In the Oregonian’s recent anti-foodie invective, Lee Williams highlighted Taco Time as a place where patriotic, American-cheese-loving Portlanders eat Mexican food. Todd Pedersen, owner of two local Taco Time stores, though, laid down the gauntlet:
“A lot of foodies don’t want to go to chains even though they might actually have some good food, just because of the thought….They might go to (fast-food restaurants); they just don’t admit it!”
[Pedersen] challenges his menu against the few and favored Mexican carts, trucks and taquerias of the foodies: “Come on,” he says. “Let’s blind taste-test them.”
He doesn’t just claim that Taco Time can compete against some random mom and pop Mexican joint, taqueria, or taco truck. He says it can compete against the very best. Okay, as El Mariachi would say: “Let’s play.”
3 Hermanos (moved and renamed La Chiquita)
Last December, Robb Walsh, a Beard-award winning food writer from the Houston Press, contacted me about a project he was working on. You’ll notice one of his books has regularly been featured on my site in the left column. I own several of his books and respect his work a lot, so I was honored to have him contact me — to even know who I am.
The project? Taco trucks outside the southwest, how they provide “formerly virgin taco territories” the opportunity for some truly authentic comida — an article for Gourmet Magazine. Would I like to help? Hell, yeah.
Mexico Lindo’s Posole
Cinco de Mayo is one of Portland’s better festivals. It has a character. It’s not just another county fair on the waterfront. In 2005 I lamented the event’s cultural decline compared with the wonderful 2004 Cinco de Mayo, my first. There were fewer real artists. There were more commercial promotions selling credit cards and the like. And basically, this year’s is the same. There were only four to six real artists selling Mexican crafts. The majority consisted of the crappier Saturday Market vendors — bad jewelry, cheap imports, and caricature artists.
That said, it’s still worth visiting. The latin musical entertainment is worth the admission price, especially the folklorico and mariachi. And then there’s the food…
May is probably the wrong month to visit Oaxaca. It rains. It’s hot. Many of the restaurants close to take a break while business is slow. But I wasn’t going to visit Mexico City, only a half day bus ride from the culinary center of Mexican cooking, and skip it again. So we took the winding desolate road through the mountains and emerged in an inviting valley with cathedrals rising above the buildings.
(Note: I have one more Mexico report on the markets in Oaxaca. However, it will have to wait a few weeks until I return from Thailand. I hoped to finish it before I left, but the map of the Mercado Central de Abastos was too complex and I need to finish it first. Sorry. For those travelling to Oaxaca between now and then, spend a lot of time at the market. It was my favorite part of the city.)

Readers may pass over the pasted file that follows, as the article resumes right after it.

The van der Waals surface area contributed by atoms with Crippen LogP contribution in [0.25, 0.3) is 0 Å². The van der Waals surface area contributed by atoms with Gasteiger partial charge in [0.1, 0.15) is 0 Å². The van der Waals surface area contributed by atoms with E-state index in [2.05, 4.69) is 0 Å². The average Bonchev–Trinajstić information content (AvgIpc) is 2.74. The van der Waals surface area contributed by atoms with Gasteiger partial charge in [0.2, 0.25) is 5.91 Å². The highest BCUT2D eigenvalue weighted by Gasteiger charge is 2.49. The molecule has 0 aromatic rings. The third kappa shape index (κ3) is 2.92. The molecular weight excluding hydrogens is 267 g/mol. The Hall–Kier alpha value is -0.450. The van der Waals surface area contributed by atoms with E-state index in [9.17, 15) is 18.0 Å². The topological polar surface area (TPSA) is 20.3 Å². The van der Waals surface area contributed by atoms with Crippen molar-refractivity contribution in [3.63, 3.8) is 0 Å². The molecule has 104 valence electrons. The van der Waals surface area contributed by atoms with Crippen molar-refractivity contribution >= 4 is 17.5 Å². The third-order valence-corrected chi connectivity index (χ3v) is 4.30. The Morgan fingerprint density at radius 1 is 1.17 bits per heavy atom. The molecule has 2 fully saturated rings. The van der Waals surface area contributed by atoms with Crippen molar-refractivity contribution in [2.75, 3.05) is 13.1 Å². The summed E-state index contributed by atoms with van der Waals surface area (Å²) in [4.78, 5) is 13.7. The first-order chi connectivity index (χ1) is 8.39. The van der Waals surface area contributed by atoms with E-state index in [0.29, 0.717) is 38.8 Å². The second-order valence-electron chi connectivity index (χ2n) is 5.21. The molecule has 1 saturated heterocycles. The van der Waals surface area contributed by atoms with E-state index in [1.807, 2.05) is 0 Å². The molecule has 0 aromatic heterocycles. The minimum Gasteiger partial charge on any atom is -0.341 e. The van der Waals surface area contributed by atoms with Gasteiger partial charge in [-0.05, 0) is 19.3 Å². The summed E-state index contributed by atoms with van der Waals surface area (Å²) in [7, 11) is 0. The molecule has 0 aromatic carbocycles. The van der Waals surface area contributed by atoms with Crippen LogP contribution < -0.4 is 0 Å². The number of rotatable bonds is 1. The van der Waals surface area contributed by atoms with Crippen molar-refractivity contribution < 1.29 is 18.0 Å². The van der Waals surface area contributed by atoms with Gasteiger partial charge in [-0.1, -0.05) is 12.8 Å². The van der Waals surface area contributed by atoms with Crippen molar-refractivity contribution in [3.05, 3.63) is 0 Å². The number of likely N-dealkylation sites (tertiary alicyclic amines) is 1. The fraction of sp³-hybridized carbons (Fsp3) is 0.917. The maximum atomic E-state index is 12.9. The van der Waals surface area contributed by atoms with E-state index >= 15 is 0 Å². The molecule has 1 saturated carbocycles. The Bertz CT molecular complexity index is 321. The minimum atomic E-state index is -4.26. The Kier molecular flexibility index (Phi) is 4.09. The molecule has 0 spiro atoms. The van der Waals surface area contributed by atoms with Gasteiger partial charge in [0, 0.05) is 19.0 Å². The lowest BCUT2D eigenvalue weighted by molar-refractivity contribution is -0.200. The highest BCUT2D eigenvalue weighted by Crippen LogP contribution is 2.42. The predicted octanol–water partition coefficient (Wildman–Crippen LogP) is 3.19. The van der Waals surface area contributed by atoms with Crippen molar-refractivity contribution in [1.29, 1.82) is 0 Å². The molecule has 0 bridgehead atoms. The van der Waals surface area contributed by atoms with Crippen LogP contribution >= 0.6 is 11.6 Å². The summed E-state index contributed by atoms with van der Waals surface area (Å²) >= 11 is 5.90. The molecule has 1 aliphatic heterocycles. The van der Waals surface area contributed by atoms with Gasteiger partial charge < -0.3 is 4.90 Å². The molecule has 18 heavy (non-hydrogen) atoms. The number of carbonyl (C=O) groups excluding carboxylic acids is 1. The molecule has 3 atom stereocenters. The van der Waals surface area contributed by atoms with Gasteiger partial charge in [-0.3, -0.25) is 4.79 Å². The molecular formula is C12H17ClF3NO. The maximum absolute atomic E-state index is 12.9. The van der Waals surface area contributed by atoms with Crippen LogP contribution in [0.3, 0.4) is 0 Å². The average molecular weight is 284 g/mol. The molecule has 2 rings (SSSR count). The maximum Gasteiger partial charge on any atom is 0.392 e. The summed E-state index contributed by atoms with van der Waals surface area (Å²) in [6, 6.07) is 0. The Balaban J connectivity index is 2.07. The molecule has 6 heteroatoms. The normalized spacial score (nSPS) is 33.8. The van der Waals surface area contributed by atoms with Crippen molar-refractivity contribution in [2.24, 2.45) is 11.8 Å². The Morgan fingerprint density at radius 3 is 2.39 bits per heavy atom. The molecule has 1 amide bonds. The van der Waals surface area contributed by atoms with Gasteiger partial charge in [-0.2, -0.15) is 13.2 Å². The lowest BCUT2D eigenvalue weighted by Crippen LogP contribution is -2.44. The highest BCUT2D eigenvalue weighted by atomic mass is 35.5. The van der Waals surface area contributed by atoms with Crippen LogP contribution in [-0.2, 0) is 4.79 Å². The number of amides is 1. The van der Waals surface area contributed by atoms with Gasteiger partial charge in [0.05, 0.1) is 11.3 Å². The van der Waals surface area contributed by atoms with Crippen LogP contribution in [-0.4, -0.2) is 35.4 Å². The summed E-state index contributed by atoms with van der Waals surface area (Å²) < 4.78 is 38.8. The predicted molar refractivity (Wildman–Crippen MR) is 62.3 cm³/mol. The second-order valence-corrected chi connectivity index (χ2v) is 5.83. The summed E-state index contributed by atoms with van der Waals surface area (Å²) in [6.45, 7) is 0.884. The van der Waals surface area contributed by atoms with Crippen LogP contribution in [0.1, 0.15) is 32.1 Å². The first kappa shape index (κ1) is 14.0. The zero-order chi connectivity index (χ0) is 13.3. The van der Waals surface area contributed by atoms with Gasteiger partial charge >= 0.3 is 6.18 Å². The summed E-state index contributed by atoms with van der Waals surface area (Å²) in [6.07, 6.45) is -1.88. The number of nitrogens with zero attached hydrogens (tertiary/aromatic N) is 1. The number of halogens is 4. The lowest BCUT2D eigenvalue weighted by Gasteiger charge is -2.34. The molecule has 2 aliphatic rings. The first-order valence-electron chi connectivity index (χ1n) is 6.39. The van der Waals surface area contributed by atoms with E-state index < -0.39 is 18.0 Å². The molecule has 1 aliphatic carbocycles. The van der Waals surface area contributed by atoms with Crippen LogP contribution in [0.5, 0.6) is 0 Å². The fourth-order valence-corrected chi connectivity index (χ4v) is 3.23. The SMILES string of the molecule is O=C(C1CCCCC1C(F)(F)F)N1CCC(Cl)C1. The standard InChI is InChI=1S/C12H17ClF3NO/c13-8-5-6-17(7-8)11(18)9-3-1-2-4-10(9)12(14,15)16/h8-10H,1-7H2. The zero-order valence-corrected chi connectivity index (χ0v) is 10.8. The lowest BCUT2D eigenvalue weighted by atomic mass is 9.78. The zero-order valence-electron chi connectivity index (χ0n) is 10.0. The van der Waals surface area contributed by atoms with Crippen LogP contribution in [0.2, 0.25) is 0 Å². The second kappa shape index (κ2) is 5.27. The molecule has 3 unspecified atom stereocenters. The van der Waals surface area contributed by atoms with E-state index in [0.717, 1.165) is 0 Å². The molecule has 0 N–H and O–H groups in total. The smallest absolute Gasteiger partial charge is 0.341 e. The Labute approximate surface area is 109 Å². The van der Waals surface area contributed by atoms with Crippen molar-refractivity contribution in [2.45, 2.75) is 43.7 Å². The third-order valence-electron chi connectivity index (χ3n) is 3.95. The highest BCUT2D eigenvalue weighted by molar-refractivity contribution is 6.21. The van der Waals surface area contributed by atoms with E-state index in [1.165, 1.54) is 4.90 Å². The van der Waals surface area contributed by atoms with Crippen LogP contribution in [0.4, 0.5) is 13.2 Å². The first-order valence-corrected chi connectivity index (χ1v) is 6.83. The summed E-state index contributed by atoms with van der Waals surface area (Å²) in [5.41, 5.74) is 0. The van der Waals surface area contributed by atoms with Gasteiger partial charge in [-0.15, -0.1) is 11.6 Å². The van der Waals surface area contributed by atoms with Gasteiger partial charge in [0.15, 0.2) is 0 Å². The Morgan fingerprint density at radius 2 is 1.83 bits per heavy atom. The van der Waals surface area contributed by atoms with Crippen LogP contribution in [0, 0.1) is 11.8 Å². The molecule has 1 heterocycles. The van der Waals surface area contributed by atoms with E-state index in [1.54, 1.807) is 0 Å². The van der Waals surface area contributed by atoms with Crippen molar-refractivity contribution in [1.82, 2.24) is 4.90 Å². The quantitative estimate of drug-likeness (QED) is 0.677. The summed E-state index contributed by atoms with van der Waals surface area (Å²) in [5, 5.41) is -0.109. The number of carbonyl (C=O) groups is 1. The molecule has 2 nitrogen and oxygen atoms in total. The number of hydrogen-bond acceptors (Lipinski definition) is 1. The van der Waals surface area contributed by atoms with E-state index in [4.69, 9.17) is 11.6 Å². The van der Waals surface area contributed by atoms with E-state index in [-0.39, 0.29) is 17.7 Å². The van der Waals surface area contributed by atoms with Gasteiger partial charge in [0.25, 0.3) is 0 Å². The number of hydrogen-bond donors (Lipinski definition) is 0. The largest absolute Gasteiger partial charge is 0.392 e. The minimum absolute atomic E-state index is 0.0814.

“2658 North Milwaukee,” I mutter to myself as I look down at the printed Metromix page and walk out of the underground blue line stop. But which direction am I facing? I look at the map and which way I came out of the train. I’m in a hurry. It’s already past nine. I finally choose a direction and start walking. There aren’t many storefronts with numbers and the street is dark here. I pass by a Mexican restaurant and dance club with pockets of young Latinos hanging out around their cars. I reach California and look at the map again. A stocky woman with half a tooth missing in the front, like Lloyd in Dumb and Dumber, asks me if I have any change. I have less than a buck which I hand over. Then she asks if I need help and I tell her I’m looking for Taqueria Puebla and explain that it’s a Mexican restaurant that is supposed to be good, that I’m on a trip for food, etc.
“There’s a Mexican restaurant across from the McDonald’s that way,” she says as she points the opposite direction I’ve been walking. “But I don’t think it’s called Puebla. There’s a gas station over there,” she continues as she points down Sacramento. I thank her and start walking to the gas station. Just as I start to walk off, she asks, “Are you looking for some fun?” It takes me a second before I realize what she’s doing.
Just off the Zocolo, on the tight streets of Mexico City’s Centro Historico, you can find CDs for 12 pesos each, five for 50. DVDs for 300 pesos each. Computer software for a tenth of the price you’ll find it at Best Buy. Of course, it’s all pirated. You’ll also find blender parts, toys, lingerie, socks, and sunglasses. Sure, I hover over the CD pile a bit, but the true object of my desire is the food. Tacos, churros, quesadillas, huaraches….
I wasn’t sure exactly what the Maxwell Street Market would entail. But after only a few steps, I realized: it’s a little bit of Mexico City. Socks, sunglasses, CDs — they’re all there. Duct tape, a wall of pink hats, lawn Jesuses (or is it Jesai?), radios, a selection of posters with Al Pacino from Scarface, bras, toys, tools, and, my personal favorite, the table of comic books and porn. But most importantly, Mexican street food.